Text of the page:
Testy Clinton to NPR interviewer: 'I don't think you are trying to clarify'

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WASHINGTON (CNN) -- During a testy interview with NPR on Thursday, Hillary Clinton stood behind her role as secretary of state and her upbringing as a way to defend the fact that she was not publicly supportive of same-sex marriage until 2013.


NPR's Terry Gross pressed Clinton about her decision to come out in favor of marriage equality, leading the former secretary of state to give some of her fullest comments on the subject since she announced her support just weeks after she left the State Department in 2013.

"I did not grow up even imagining gay marriage and I don't think you probably did either," Clinton told Gross. "This was an incredibly new and important idea that people on the front lines of the gay rights movement began to talk about and slowly but surely convinced others of the rightness of that position. And when I was ready to say what I said, I said it."

Clinton, who said she has "evolved" on the issue, criticized those who "are never open to new information and they like to operate in a evidence free zone."

"One of my big problems right now is too many people think they have a direct line to the divine and they never want to change their mind about anything..." Clinton said. "I think it is good if people continue to change."

Clinton made a similar "direct line to the divine" comment as a way to knock people who are unwilling to change at an event on Wednesday in Chicago.

After a handful of questions on the topic, Gross said she was just trying to "clarify" whether Clinton had changed her opinion on the matter or whether the political winds on the issue had shifted, allowing Democrats' 2016 presidential frontrunner to come out in favor of same-sex marriage.

The question clearly irked Clinton, who said, "No, I don't think you are trying to clarify."

"I think you are trying to say that I used to be opposed and now I am in favor and I did it for political reason and that is just flat wrong," Clinton said. "So let me just state what I feel like you are implying and repudiate it. I have a strong record. I have a great commitment to this issue and I am proud what I have done and the progress we are making."

Gross then apologized, saying instead that maybe Clinton "really believed this all along," but "felt for political reasons, America wasn't ready yet."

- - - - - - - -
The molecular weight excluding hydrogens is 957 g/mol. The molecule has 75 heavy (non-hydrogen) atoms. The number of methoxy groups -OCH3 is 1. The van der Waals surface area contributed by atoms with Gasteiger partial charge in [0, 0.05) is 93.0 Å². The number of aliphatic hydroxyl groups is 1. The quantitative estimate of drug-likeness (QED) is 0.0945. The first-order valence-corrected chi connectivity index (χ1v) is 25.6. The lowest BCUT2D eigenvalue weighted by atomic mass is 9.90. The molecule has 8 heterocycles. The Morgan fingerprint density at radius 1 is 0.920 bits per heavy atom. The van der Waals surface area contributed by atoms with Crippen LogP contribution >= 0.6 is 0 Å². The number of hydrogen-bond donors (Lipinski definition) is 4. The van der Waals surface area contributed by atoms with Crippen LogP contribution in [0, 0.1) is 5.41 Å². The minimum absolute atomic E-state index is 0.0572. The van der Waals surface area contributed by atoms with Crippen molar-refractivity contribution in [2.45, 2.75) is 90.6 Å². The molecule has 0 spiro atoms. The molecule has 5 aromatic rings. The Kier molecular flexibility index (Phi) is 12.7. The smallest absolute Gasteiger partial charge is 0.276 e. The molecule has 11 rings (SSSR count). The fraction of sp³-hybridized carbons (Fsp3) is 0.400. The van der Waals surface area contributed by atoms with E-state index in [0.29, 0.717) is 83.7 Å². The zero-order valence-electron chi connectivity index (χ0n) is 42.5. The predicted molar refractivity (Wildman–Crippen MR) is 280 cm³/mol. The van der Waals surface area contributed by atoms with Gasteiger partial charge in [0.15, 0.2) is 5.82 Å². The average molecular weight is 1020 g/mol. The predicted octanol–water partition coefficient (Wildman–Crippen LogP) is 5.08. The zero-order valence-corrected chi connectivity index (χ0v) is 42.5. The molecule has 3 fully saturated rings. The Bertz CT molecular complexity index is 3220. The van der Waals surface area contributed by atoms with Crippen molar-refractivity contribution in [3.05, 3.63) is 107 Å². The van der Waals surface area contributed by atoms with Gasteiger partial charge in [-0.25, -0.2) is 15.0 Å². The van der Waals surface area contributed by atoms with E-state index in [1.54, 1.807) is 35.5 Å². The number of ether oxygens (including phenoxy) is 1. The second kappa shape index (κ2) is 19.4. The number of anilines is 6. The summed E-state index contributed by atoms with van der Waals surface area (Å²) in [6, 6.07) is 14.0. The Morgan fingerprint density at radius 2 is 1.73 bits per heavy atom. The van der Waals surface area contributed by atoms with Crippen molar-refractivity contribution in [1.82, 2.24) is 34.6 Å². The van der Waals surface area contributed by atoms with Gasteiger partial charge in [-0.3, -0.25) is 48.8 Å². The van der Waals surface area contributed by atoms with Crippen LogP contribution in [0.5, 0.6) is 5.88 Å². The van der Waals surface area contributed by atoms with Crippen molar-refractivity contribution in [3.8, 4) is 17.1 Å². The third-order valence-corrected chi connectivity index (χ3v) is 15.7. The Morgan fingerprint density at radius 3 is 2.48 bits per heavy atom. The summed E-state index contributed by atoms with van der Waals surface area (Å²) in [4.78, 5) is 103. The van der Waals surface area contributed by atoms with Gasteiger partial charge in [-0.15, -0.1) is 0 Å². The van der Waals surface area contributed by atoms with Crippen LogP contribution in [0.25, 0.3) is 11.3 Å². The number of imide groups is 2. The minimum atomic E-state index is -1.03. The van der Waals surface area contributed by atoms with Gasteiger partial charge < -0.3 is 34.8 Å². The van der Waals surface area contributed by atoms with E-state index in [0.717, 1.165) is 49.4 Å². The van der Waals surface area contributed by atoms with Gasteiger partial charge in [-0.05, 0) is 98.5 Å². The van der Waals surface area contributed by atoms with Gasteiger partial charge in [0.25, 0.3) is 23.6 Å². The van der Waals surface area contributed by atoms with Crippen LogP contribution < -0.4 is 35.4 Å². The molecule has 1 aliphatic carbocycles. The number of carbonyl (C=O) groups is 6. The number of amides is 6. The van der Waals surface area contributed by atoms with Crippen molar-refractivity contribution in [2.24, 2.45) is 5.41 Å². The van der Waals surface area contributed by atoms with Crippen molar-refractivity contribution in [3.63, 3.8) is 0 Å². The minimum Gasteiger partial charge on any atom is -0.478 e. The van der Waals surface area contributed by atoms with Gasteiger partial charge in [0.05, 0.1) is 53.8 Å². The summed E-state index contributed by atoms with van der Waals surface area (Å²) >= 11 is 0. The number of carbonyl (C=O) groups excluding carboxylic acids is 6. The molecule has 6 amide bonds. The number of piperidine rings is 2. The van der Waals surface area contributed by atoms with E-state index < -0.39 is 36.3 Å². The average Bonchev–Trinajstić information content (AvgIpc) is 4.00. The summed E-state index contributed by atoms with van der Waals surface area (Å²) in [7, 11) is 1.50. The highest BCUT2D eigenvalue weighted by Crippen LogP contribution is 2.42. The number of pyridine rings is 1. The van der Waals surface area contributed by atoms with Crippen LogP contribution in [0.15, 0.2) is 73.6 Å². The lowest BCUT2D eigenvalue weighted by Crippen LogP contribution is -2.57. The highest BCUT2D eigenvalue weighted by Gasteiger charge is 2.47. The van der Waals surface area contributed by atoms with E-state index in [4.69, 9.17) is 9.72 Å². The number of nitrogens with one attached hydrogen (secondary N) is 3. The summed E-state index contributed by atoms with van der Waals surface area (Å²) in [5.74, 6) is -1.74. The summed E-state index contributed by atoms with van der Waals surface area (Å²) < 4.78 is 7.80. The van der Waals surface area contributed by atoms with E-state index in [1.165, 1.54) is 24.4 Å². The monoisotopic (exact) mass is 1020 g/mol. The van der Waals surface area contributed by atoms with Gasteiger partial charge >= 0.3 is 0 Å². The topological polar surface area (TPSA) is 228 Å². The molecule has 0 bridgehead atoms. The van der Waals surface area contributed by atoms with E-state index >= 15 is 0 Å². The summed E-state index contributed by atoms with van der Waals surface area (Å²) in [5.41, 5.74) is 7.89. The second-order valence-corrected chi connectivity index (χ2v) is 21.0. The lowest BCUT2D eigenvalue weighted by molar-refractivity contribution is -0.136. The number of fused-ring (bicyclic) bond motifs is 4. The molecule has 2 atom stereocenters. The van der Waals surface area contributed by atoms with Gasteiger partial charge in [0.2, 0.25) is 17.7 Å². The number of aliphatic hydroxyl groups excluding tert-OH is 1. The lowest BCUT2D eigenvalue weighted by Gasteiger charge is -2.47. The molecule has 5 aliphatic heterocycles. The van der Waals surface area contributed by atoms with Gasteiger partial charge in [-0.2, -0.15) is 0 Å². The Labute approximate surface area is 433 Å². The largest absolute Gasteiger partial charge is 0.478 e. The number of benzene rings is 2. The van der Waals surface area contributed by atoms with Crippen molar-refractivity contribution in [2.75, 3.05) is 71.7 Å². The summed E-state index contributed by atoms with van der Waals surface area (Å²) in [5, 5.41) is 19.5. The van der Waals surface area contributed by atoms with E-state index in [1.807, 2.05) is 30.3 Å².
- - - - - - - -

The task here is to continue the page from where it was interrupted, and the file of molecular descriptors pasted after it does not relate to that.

At one point during the interview, Clinton stood behind her position as America's top diplomat - one she said was "out of domestic politics" - to defend the fact that she didn't come out earlier.

After leaving the State Department, she said, "I was able to very quickly announce that I was fully in support of gay marriage and it is now continuing to proceed state by state."

When Clinton came out in favor of same-sex marriage in 2013, she was one of many Democratic politicians to do so. Clinton's support came after both President and Vice President Biden backed gay marriage during the 2012 presidential race.

While at State, though, Clinton did make changes to help lesbian, gay, bisexual and transgendered people who work at in the department, including adding gender identity to the State Department's equal employment opportunity policy.

In her new memoir, "Hard Choices," Clinton writes about her those actions.

"When I look back at my time as Secretary, I'm proud of the work we did to extend the circle of human dignity and human rights to include people historically excluded," she writes. In particular, she notes she decided in 2009 to extend the "full range of legally available benefits and allowances to same-sex domestic partners of Foreign Service staff serving abroad."

Gross also pressed the former first lady on President Bill Clinton's signing of the Defense of Marriage Act, a federal law in which a key provision was struck down by the Supreme Court in June 2013. President Clinton signed the act into law in 1996, but before the case went to the nation's highest court, he urged the nine justices to rule it unconstitutional.

Asked whether she was happy that the key part of a law denying to legally married same-sex couples the same federal benefits provided to heterosexual spouses, Hillary Clinton said "of course," but then went on to defend the reasons her husband signed the law in the first place.

"Again, we are living at a time when this extraordinary change is occurring and I am proud of our country," Clinton said. "I am proud of the people who have been on the front lines of advocacy but in 1993, that was not the case and there was a very concerted effort in the congress to make it even more difficult and greater discrimination."

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